Lung cancer is the most common cause of cancer death with unchanged mortality for 50 years. Only localized nonsmall-cell lung cancer (NSCLC) is curable. In these patients it is essential to accurately predict survival to help identify those that will benefit from treatment and those at risk of relapse. Despite needing this clinical information, prospective data are lacking. We therefore prospectively identified prognostic factors in patients with potentially curable lung cancer. Over 2 years, 110 consecutive patients with confirmed localized NSCLC (stages 1-3A) were recruited from a single tertiary center. Prognostic factors investigated included age, gender, body mass index (BMI), performance status, comorbidity, disease stage, quality of life, and respiratory physiology. Patients were followed up for 3-5 years and mortality recorded. The data were analyzed using survival analysis methods. Twenty-eight patients died within 1 year, 15 patients died within 2 years, and 11 patients died within 3 years postsurgery. Kaplan-Meier survival estimates show a survival rate of 51% at 3 years. Factors significantly (p < 0.05) associated with poor overall survival were age at assessment, diabetes, serum albumin, peak VO(2) max, shuttle walk distance, and predicted postoperative transfer factor. In multiple-variable survival models, the strongest predictors of survival overall were diabetes and shuttle walk distance. The results show that potentially curable lung cancer patients should not be discriminated against with respect to weight and smoking history. Careful attention is required when managing patients with diabetes. Respiratory physiologic measurements were of limited value in predicting long-term survival after lung cancer surgery.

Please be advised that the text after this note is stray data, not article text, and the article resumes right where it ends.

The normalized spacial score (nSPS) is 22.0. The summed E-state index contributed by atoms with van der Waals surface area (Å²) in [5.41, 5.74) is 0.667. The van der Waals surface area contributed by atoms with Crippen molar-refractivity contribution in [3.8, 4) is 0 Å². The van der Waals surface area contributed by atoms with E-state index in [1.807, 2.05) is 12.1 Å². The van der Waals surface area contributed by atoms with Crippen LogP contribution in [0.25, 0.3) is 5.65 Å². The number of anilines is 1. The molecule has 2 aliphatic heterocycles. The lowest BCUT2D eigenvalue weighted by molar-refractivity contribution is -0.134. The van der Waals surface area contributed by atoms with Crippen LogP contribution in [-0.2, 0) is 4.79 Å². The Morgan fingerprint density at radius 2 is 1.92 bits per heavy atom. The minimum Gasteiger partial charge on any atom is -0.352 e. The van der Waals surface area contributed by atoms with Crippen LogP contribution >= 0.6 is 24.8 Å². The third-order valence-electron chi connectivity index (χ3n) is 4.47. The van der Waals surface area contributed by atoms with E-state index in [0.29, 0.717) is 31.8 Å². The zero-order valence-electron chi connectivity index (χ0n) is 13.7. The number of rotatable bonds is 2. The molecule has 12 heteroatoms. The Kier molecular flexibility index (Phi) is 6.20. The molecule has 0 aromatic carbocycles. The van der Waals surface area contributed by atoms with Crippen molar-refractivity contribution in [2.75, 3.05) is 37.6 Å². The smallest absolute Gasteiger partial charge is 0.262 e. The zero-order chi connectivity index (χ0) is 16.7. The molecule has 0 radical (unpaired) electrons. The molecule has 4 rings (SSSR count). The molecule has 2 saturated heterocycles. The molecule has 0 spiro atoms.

In order to analyse the possible mode and pathways of adrenal metastases from lung cancer, the frequency of adrenal metastases ipsilateral and contralateral to the site of the primary cancer was investigated based on autopsied lung cancer cases. In 405 of 1,607 such cases, adrenal metastases could be found: on both sides, 234; ipsilateral only, 105; contralateral only, 66 cases. In the early stages of tumor progression, a striking difference can be seen between the two sides. Ipsilateral metastases were of significantly higher incidence in early metastatic tumor stages, but later, in cases having six or more involved organs, the ipsilateral/contralateral quotient reaches 1. It is postulated that in the early stages adrenal metastases from lung cancer probably develop mainly by lymphogenous, but later mainly by hematogenous routes.